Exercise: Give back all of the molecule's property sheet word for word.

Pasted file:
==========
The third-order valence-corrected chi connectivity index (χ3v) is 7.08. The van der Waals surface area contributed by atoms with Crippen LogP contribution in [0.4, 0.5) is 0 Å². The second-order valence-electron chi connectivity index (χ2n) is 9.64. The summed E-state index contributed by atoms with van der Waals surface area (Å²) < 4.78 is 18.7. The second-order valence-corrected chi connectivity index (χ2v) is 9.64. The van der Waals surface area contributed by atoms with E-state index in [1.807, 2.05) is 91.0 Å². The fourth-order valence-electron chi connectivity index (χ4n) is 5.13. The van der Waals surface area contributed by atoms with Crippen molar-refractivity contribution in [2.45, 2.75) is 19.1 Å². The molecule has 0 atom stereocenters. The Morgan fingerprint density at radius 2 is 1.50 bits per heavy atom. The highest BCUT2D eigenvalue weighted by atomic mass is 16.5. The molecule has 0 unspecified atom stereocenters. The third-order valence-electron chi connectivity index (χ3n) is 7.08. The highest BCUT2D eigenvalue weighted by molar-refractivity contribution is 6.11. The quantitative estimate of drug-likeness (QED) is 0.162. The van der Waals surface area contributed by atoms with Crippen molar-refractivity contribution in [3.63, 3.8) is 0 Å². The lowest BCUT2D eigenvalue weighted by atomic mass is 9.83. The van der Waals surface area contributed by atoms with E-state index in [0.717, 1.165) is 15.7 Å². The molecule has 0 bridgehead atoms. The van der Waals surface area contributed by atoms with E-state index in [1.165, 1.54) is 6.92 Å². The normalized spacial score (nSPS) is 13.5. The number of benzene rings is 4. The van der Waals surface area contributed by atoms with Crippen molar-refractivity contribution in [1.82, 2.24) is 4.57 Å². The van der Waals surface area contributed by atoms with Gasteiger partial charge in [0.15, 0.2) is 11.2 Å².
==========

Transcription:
The third-order valence-corrected chi connectivity index (χ3v) is 7.08. The van der Waals surface area contributed by atoms with Crippen LogP contribution in [0.4, 0.5) is 0 Å². The second-order valence-electron chi connectivity index (χ2n) is 9.64. The summed E-state index contributed by atoms with van der Waals surface area (Å²) < 4.78 is 18.7. The second-order valence-corrected chi connectivity index (χ2v) is 9.64. The van der Waals surface area contributed by atoms with E-state index in [1.807, 2.05) is 91.0 Å². The fourth-order valence-electron chi connectivity index (χ4n) is 5.13. The van der Waals surface area contributed by atoms with Crippen molar-refractivity contribution in [2.45, 2.75) is 19.1 Å². The molecule has 0 atom stereocenters. The Morgan fingerprint density at radius 2 is 1.50 bits per heavy atom. The highest BCUT2D eigenvalue weighted by atomic mass is 16.5. The molecule has 0 unspecified atom stereocenters. The third-order valence-electron chi connectivity index (χ3n) is 7.08. The highest BCUT2D eigenvalue weighted by molar-refractivity contribution is 6.11. The quantitative estimate of drug-likeness (QED) is 0.162. The van der Waals surface area contributed by atoms with Crippen molar-refractivity contribution in [3.63, 3.8) is 0 Å². The lowest BCUT2D eigenvalue weighted by atomic mass is 9.83. The van der Waals surface area contributed by atoms with E-state index in [0.717, 1.165) is 15.7 Å². The molecule has 0 bridgehead atoms. The van der Waals surface area contributed by atoms with E-state index in [1.165, 1.54) is 6.92 Å². The normalized spacial score (nSPS) is 13.5. The number of benzene rings is 4. The van der Waals surface area contributed by atoms with Crippen molar-refractivity contribution in [1.82, 2.24) is 4.57 Å². The van der Waals surface area contributed by atoms with Gasteiger partial charge in [0.15, 0.2) is 11.2 Å².